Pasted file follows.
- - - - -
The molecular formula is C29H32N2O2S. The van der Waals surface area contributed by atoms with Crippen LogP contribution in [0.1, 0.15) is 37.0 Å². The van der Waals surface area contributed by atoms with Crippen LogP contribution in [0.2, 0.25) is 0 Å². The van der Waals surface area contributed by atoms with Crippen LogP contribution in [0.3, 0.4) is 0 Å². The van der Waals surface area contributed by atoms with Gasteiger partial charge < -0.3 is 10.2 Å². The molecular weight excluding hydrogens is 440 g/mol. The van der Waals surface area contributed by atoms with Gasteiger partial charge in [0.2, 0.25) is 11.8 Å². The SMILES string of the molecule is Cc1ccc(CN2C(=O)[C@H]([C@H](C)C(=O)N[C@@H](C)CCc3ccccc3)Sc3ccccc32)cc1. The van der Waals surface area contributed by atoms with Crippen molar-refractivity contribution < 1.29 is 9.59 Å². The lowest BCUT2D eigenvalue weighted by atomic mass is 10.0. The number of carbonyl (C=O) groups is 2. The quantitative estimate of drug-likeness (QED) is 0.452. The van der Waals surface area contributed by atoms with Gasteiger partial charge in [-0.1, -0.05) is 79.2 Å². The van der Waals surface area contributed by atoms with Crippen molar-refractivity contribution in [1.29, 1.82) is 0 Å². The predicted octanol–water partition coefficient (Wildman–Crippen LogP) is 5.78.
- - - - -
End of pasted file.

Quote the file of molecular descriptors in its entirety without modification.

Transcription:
The molecular formula is C29H32N2O2S. The van der Waals surface area contributed by atoms with Crippen LogP contribution in [0.1, 0.15) is 37.0 Å². The van der Waals surface area contributed by atoms with Crippen LogP contribution in [0.2, 0.25) is 0 Å². The van der Waals surface area contributed by atoms with Crippen LogP contribution in [0.3, 0.4) is 0 Å². The van der Waals surface area contributed by atoms with Gasteiger partial charge < -0.3 is 10.2 Å². The molecular weight excluding hydrogens is 440 g/mol. The van der Waals surface area contributed by atoms with Gasteiger partial charge in [0.2, 0.25) is 11.8 Å². The SMILES string of the molecule is Cc1ccc(CN2C(=O)[C@H]([C@H](C)C(=O)N[C@@H](C)CCc3ccccc3)Sc3ccccc32)cc1. The van der Waals surface area contributed by atoms with Crippen molar-refractivity contribution < 1.29 is 9.59 Å². The lowest BCUT2D eigenvalue weighted by atomic mass is 10.0. The number of carbonyl (C=O) groups is 2. The quantitative estimate of drug-likeness (QED) is 0.452. The van der Waals surface area contributed by atoms with Gasteiger partial charge in [-0.1, -0.05) is 79.2 Å². The van der Waals surface area contributed by atoms with Crippen molar-refractivity contribution in [1.29, 1.82) is 0 Å². The predicted octanol–water partition coefficient (Wildman–Crippen LogP) is 5.78.